Nikola Krstić is a young entrepreneur from Serbia whose invention has recently made big news in international markets. In less than two years, Nikola has gone from being a high school student to being CEO of a company. His invention is a “smart glove” through which blind and partially sighted people can orient themselves and recognise colours as well as banknotes and other objects, and through which guardians or friends will be able to follow their movements.
The story of this invention goes back to when Nikola was still in high school and entered a competition where young people were invited to develop and propose innovative business ideas. His entry was inspired by being visually impaired in one eye. “The idea itself was very spontaneous, coming from the fact that I had had this problem since birth,” says Nikola.
However, having an idea of what you want to do and basic knowledge on how to bring it to life is never enough in the world of start-ups. “Developing the idea was just a start: we still had a long way to go,” says Nikola. He and his team still needed support in terms of expertise and financing the further development of the product.
The potential of Nikola’s idea was recognised by the Innovation Fund in Serbia which, through its Early Development Programme with funds from the European Union, supported the development of this innovative product that Nikola named Anora.
Nikola explains that the funding has mainly been used to develop the hardware in the glove with which compact electronics provide all the functions necessary for a blind person’s everyday use. They were also able to invest more in the glove design so now they have one unobtrusive design made of premium material that can last for many years even with daily use. “So, the most important items – the hardware and the design of the glove – were made possible by the EU’s support,” he says.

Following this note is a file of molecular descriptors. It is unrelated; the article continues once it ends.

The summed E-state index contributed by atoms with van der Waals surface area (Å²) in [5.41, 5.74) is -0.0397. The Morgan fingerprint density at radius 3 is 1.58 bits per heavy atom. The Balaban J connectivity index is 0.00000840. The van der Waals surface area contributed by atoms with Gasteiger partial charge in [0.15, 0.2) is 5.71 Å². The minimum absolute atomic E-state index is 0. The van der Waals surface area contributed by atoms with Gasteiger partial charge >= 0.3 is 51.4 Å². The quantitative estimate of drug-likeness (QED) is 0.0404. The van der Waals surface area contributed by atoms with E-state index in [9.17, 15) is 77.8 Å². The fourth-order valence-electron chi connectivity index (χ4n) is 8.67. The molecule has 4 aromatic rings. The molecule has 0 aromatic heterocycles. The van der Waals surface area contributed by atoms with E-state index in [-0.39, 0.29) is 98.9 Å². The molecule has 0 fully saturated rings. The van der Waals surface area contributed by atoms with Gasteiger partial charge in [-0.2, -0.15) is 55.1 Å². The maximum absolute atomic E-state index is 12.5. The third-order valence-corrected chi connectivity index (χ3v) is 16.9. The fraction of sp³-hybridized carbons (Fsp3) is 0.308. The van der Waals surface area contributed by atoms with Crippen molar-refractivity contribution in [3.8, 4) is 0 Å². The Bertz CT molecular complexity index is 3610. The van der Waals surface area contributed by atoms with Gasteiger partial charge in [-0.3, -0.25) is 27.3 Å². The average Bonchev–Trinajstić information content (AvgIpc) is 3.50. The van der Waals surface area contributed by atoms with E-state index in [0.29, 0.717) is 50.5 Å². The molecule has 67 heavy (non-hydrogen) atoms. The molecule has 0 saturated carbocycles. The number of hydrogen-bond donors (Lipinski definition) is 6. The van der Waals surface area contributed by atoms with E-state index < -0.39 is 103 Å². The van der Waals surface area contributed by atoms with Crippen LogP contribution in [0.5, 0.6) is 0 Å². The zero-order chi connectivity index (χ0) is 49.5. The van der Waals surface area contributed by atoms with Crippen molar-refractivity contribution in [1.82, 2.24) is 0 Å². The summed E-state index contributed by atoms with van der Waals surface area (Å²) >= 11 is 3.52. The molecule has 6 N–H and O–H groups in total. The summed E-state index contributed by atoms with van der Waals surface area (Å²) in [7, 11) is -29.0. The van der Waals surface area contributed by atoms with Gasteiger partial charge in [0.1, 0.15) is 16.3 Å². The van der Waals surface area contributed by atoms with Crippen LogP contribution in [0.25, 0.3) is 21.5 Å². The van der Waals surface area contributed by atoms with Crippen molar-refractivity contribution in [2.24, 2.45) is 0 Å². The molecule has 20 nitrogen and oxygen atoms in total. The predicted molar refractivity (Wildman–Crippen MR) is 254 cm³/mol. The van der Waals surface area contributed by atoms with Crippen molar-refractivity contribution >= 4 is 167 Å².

The glove includes ten essential functions. These include detecting objects in space and returning vibration signals based on the proximity of the objects, like sort of a radar. In addition, it detects colours and banknotes and tells you the date and time. It also helps with orientation and if the person wearing it gets lost, the glove can send their location to friends or guardians.
The Anoris Technology company led by Nikola has now made a deal for production and distribution of the Anora smart glove in the USA, and they are planning to open a branch of the company there very soon. Contact and coordination with partners in EU countries is also ongoing.
Nikola explains that their strategy is to provide this product to end users for free, with the costs covered through publicly responsible businesses, aid organisations or government institutions. In Serbia they are close to delivering over 5,000 gloves for free with the support of the Serbian government. According to Nikola, none of this would have happened without European support. “The support from the EU was crucial, as before that I was just a high-school-leaver with an idea, but now I am the leader of a company making an essential product that will be recognised globally,” he says.
About the project
Serbia is one of the first countries in the region to adopt the so-called innovation imperative – the idea that successful participation in the world economy based on knowledge requires the ability to adapt and improve technological and research capacities through cooperation between the public and private sectors.
Active since 2011, its Innovation Fund is a pioneer in the institutional implementation of this imperative – primarily by increasing the capacity of start-ups and the resources available for their growth. Since the Fund began in 2011, the European Union has given essential impetus to this financing of innovation in Serbia and the strengthening of links between the research and private sectors. So far, more than €17 million euros have been allocated from Instrument for Pre-Accession (IPA) funds for these programmes.
Photo credits: ANORA
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